French Muslims in Perspective: Nationalism, Post-Colonialism and Marginalisation under the Republic examines the lives of French Muslims in the face of persecution, intimidation and marginalisation and their struggle to provide evidence of allegiance to the state. As Downing rightly observes, the terror attack on Charlie Hebdo in 2015 ‘placed France’s Muslim population even more firmly in the spotlight that it had been subjected to repeatedly over recent decades’:
‘The national burka ban, the regional burkini bans, halal food provision in schools. It seems that barely a year goes by when French Muslims are not the subject of either a new raft of regulatory law or huge, normative, media polemic about how aspects of their daily lives should be structured under the secular republic’. (35)
Downing specifically outlines how different aspects of French Muslims’ lives are being regulated by various institutions of the state, despite ‘the commitment of article 1 of the French constitution of 4 October 1958, which states that the republic will ‘‘ensure the equality of all citizens before the law, without distinction of origin, race or religion. It shall respect all beliefs’’’ (36). Despite this provision and laïcité-secularism, on which the French republic, like most western democracies, was built, these have not in any way solved the problem of religion and ethnicity as they relate to the experiences of French ethnic minorities.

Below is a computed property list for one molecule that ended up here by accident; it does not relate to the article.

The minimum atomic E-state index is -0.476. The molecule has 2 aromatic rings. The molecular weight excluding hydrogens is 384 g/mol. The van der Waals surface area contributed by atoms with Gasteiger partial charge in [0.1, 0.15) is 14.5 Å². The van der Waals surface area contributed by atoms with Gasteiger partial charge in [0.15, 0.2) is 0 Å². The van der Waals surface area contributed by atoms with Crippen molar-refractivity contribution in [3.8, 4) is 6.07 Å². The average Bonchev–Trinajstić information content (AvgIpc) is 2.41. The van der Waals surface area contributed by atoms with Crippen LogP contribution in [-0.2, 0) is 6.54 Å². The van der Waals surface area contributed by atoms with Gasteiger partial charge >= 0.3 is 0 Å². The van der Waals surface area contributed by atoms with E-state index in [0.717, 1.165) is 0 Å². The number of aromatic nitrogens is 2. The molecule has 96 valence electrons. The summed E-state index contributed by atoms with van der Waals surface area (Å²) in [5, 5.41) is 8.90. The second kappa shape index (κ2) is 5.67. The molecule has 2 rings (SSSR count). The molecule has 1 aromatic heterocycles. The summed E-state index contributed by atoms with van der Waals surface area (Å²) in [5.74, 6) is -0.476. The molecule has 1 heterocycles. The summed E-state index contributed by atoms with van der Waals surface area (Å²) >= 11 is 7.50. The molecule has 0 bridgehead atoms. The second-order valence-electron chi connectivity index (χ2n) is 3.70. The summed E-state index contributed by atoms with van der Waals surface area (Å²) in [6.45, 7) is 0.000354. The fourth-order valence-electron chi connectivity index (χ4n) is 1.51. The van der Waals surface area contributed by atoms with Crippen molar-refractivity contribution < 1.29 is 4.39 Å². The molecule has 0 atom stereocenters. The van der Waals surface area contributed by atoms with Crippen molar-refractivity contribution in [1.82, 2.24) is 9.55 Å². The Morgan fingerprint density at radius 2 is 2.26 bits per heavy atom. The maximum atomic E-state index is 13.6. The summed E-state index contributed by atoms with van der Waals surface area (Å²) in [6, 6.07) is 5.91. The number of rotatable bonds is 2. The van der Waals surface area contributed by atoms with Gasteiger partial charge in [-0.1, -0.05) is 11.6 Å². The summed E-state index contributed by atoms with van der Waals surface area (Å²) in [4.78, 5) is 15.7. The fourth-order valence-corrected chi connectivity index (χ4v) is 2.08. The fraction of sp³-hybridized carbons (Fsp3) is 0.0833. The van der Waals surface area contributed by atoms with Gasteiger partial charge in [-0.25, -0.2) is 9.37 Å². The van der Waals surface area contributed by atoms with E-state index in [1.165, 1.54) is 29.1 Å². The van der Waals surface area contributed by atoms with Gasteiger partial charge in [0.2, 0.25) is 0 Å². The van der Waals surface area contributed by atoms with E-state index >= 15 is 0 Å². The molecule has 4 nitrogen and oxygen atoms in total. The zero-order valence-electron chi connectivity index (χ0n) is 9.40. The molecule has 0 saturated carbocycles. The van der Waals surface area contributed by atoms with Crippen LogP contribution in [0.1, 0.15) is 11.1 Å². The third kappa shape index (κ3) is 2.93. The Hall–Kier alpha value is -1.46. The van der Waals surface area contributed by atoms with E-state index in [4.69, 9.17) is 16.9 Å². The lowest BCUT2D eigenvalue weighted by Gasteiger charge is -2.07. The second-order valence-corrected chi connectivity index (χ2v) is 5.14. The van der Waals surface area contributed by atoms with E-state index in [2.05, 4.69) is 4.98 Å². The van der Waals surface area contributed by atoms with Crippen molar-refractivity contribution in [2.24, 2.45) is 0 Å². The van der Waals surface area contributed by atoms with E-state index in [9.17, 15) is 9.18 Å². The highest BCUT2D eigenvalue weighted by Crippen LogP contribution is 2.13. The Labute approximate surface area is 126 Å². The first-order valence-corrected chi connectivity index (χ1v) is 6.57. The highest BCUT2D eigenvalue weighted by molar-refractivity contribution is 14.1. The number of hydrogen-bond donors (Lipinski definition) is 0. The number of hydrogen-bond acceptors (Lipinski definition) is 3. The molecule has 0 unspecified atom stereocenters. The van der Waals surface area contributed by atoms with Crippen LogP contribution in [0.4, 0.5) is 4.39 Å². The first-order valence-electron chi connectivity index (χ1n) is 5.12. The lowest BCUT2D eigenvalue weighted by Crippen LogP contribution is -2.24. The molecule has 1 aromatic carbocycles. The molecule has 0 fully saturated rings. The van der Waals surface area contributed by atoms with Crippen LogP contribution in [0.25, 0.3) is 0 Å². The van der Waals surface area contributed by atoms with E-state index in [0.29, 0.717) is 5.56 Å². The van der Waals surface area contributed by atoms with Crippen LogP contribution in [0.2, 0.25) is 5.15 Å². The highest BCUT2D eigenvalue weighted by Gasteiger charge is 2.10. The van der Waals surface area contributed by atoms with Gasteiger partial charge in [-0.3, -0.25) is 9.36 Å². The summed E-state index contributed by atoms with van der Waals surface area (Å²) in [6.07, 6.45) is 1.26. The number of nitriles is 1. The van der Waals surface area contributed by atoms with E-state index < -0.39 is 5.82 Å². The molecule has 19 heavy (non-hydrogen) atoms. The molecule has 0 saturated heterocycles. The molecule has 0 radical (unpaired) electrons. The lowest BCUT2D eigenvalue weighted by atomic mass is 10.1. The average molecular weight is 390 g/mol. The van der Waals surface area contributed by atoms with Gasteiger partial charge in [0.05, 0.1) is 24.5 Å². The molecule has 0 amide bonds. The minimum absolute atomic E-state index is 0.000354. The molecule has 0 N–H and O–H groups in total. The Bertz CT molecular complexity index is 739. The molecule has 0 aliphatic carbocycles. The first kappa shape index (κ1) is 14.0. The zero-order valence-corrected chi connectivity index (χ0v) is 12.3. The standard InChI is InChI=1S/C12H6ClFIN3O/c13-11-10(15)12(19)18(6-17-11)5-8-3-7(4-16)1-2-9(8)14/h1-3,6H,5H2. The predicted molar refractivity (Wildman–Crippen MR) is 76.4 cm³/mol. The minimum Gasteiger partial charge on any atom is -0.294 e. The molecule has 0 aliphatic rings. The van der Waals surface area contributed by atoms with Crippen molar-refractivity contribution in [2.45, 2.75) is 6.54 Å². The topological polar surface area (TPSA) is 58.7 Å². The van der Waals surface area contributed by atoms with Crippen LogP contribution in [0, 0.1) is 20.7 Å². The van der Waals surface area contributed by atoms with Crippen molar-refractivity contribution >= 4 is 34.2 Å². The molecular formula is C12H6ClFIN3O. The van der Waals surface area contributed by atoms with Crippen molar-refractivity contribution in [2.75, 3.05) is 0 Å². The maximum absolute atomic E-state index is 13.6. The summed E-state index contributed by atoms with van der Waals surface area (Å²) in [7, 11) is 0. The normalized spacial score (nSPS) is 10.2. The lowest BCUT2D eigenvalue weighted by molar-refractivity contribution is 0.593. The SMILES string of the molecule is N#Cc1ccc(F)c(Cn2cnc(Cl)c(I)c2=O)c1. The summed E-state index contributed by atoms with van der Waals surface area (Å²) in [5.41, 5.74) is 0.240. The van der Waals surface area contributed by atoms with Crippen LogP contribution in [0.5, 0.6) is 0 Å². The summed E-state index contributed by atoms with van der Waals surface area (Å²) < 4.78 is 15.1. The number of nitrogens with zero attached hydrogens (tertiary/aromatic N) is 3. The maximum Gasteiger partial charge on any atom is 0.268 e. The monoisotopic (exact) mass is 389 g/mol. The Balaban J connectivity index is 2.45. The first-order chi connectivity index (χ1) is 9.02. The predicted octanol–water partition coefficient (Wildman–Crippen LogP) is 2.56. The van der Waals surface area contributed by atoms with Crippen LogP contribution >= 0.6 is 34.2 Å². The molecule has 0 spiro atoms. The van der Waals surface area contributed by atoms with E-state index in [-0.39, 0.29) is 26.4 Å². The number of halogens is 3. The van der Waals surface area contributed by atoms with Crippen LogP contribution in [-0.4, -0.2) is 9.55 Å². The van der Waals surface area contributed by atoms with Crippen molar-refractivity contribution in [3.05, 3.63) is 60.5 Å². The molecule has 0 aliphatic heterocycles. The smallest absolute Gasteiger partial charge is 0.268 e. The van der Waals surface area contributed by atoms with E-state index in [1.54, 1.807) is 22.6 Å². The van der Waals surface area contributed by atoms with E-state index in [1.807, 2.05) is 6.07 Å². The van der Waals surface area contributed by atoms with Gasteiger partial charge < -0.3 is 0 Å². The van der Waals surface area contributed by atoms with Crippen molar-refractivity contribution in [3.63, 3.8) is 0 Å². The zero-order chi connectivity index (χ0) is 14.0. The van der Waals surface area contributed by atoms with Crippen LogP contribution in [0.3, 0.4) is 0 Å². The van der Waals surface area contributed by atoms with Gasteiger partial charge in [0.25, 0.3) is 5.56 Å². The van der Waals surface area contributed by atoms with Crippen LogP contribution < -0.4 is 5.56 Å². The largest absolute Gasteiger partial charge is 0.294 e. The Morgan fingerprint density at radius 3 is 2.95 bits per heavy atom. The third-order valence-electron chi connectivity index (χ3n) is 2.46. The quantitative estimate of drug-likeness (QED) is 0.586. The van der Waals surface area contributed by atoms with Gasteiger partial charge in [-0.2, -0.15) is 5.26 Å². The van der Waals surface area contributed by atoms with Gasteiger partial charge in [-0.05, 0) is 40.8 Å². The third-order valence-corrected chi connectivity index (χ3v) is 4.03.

Downing analyses the assimilation policy of France in contrast to multiculturalism, which is often associated with western democracies. He posits that the notion of being ‘culture blind’, which assimilation policy sets out to achieve, ‘excludes’ minorities, especially migrants from North Africa, who are largely Muslims, and black migrants from West Africa. The diverse interpretation of laïcité and assimilation policy by different levels of government and institutions in France, which can vary ‘depending on their positionality and particular political interests’ (50), has created what Downing refers to as ‘many republics, many solitudes’. While many local and municipal authorities have named important monuments and streets after some Muslim figures as a way of redefining republicanism away from the national government, the creation of associations by the national government to address ethnic minorities, particularly black people and Muslims, ‘will provide an interesting insight into how the state seeks to deal with Muslims, but it does not represent a massive policy shift’ (49).